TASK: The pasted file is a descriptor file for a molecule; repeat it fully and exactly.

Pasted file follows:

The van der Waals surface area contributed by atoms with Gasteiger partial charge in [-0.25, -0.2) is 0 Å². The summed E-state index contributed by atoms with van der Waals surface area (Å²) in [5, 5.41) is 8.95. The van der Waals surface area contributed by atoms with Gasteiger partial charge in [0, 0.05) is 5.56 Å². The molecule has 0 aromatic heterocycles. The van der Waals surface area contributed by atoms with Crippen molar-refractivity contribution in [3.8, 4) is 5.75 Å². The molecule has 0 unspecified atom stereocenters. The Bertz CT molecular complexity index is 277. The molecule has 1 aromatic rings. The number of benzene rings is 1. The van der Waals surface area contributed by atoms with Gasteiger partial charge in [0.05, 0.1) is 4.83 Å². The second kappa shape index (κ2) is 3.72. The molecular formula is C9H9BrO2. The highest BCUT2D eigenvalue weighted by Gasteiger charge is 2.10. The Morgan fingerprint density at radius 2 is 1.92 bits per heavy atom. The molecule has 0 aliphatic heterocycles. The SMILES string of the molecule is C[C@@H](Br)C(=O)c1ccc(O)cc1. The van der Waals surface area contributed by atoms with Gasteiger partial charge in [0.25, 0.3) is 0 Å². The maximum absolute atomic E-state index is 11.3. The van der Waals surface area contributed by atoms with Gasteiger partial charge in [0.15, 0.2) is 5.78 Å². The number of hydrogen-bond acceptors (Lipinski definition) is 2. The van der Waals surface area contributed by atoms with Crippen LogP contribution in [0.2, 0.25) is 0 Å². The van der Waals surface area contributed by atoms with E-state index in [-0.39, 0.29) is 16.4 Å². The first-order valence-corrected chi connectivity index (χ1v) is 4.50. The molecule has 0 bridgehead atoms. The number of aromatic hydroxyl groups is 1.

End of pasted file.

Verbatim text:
The van der Waals surface area contributed by atoms with Gasteiger partial charge in [-0.25, -0.2) is 0 Å². The summed E-state index contributed by atoms with van der Waals surface area (Å²) in [5, 5.41) is 8.95. The van der Waals surface area contributed by atoms with Gasteiger partial charge in [0, 0.05) is 5.56 Å². The molecule has 0 aromatic heterocycles. The van der Waals surface area contributed by atoms with Crippen molar-refractivity contribution in [3.8, 4) is 5.75 Å². The molecule has 0 unspecified atom stereocenters. The Bertz CT molecular complexity index is 277. The molecule has 1 aromatic rings. The number of benzene rings is 1. The van der Waals surface area contributed by atoms with Gasteiger partial charge in [0.05, 0.1) is 4.83 Å². The second kappa shape index (κ2) is 3.72. The molecular formula is C9H9BrO2. The highest BCUT2D eigenvalue weighted by Gasteiger charge is 2.10. The Morgan fingerprint density at radius 2 is 1.92 bits per heavy atom. The molecule has 0 aliphatic heterocycles. The SMILES string of the molecule is C[C@@H](Br)C(=O)c1ccc(O)cc1. The van der Waals surface area contributed by atoms with Gasteiger partial charge in [0.25, 0.3) is 0 Å². The maximum absolute atomic E-state index is 11.3. The van der Waals surface area contributed by atoms with Gasteiger partial charge in [0.15, 0.2) is 5.78 Å². The number of hydrogen-bond acceptors (Lipinski definition) is 2. The van der Waals surface area contributed by atoms with Crippen LogP contribution in [0.2, 0.25) is 0 Å². The van der Waals surface area contributed by atoms with E-state index in [-0.39, 0.29) is 16.4 Å². The first-order valence-corrected chi connectivity index (χ1v) is 4.50. The molecule has 0 bridgehead atoms. The number of aromatic hydroxyl groups is 1.